time of this exploit she was thirty-eight years of age, she died, aged 93, 1868. A portrait of her as an old woman and a map of her route are given.

WE

WE observe in the Yorkshire Post of May 25 that an ancient canoe, hollowed from the trunk of an oak, has been unearthed in Branston Fen, near Lincoln. Unfortunately it would appear to be too badly damaged for preservation, the wood being black and brittle,

the two ends gone, and the sides broken though the bottom has been got out intact. It lay but a foot beneath the surface and was discovered in ploughing. The date is difficult to fix; boats of the kind are believed to have been used in the Fens as late as the thirteenth century. four days'

MESSRS. CHRISTIE, in

a

sale last week disposed of the collections of precious objects of art and virtu which Mr. Alfred de Rothschild bequeathed to Lady Carnarvon. The total of the first day, 104 lots being offered, was £10,582. The pieces were miniature cabinets, miniatures, scent-bottles, needlecases and similar things. That which fetched the highest price was a miniature cabinet of mid-eighteenth century English workmanship, 84in. high, 3in. wide, decorated with flower-sprays in rubies, emeralds and diamonds and having a pagoda-shaped top of striated agate wherein is set a small watch made by Robert Allom about 1765. went for 820 guineas. Among the miniatures was one of Nell Gwyn by John Hoskins — signed, in a gold frame set with stones and pearl drop-which fetched 360 guineas.

This

The second day's sale, of which the total proceeds were £15,426 12s., was chiefly interesting for an Italian illuminated gold-bound missal of the sixteenth century, having 17 full page miniatures attributed to Raphael and his school.

It is said to have been made for Queen Claude of France, and in 1755 was bought at Dr. Mead's sale by Horace Walpole, and was knocked down to Lord Waldegrave for 110 guineas at the Strawberry Hill sale in 1842.

Mr. de Rothschild became its possessor before 1884. At this sale it fetched 2,000 guineas.

Next day £54,017 were realised. The lots were French furniture, porcelain and objects of art. The highest price paid for Sèvres china was 2,700 guineas for a pair of oviform vases and covers, 17in. high, with Cupid and Psyche painted on an apple-green ground. Among the furniture the most valued item proved to be a Louis XVI writing-table, stamped Weisweiler, having a frieze of drawings in gouache of nymphs and cupids, and chased ormolu mounts, for which 3,600 guineas was given.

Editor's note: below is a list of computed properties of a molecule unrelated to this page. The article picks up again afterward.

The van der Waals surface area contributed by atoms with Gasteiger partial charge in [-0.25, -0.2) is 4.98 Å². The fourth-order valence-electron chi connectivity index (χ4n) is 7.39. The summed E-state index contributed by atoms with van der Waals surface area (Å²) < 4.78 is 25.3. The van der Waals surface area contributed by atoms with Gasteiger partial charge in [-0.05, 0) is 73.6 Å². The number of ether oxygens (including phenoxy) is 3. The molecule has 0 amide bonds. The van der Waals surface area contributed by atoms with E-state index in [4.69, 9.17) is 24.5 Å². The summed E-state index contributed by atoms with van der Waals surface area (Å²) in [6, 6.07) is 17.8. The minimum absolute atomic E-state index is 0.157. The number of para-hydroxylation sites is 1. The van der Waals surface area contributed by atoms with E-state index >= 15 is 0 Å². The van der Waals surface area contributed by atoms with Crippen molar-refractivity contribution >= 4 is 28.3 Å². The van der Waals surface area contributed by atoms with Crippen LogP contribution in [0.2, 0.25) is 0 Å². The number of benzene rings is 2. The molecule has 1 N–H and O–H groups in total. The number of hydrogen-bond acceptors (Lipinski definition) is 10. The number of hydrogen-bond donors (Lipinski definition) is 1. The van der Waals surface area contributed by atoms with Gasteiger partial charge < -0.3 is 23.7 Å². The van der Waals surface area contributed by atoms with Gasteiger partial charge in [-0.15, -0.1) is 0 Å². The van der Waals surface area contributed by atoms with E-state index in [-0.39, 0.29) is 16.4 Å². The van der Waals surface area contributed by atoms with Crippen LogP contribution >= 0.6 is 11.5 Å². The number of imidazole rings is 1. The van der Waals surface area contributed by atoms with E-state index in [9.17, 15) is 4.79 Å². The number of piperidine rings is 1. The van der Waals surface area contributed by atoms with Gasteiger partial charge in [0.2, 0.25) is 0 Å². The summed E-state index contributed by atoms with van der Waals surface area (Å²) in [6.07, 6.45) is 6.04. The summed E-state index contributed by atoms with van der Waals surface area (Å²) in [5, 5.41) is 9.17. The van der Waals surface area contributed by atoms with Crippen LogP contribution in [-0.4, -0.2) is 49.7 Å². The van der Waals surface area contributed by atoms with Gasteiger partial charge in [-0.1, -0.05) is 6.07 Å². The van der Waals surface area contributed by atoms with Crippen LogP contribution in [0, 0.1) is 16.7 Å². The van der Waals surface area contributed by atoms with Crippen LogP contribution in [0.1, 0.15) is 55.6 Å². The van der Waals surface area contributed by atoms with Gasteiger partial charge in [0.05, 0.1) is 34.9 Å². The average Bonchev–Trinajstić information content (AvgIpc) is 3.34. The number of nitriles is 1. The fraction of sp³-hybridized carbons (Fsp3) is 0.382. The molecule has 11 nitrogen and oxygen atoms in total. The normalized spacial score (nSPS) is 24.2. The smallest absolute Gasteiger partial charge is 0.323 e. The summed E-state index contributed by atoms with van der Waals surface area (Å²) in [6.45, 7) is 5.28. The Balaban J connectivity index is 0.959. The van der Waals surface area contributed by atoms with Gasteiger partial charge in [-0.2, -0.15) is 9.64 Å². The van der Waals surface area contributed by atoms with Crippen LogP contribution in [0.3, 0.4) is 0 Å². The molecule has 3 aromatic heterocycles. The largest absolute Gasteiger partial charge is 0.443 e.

On the following day the pictures brought £49,372 19s.. the outstanding example being Gainsborough's Countess of Chesterfield,' which goes to Liverpool, and was bought for 17.000 guineas. The total realised by the sale of this collection was £129,398.

count Montagu was made Constable of the

Literary and Historical Castle of Calais; in 1503, and died and was

Notes.

BROWNE, OF BETCHWORTH CASTLE, RATTLE ABBEY AND LOWYK,

NORTHUMBERLAND.

(See 1 S. viii. 114, 301; 7 S. iv. 506; v. 151; General Indexes passim).

THERE are various indications leading to the belief that these three families were

branches of an original stock, and fairly nearly related. The Surtees Society in its note on the Brandlyng family of 'Newcastell uppon Tyne,' in Visit. of the North,' Part i, fol. 95d (Brandlyng quartering Browne) gives the "Descent & Pedigree of Sir Robert Brandlyng, Knighte in Newcastell," and says: "Robert Brandlyng of Spitton in Northumberland [sic] Mary [blank] daughter to Browne of Wark* and sustre to Browne capteyne of the castell of Callyce and had issue" etc. . . . . "Neither Browne of Warke, nor Browne captaine of the castle of Calais, can be traced"

the Browne Arms given in the shield reproduced are those of south country families of that name, in particular they were the Arms of Sir William Browne, Lord Mayor of London 1507," who died in his mayoralty. On leaves bound up at the end of the MS. Anstis C.9, is the fragment of an Armorial in a still earlier handwriting than that of the rest of the manuscript. They contain, amongst others, the following entry: "William brownet silver and gold per pale endented, upon all a chevron betwene iij scaloppis geules his wiffe geules, a chevron betwene iij luces ayranz silver" "Sir Anthony Browne grandfather of the 1st Vis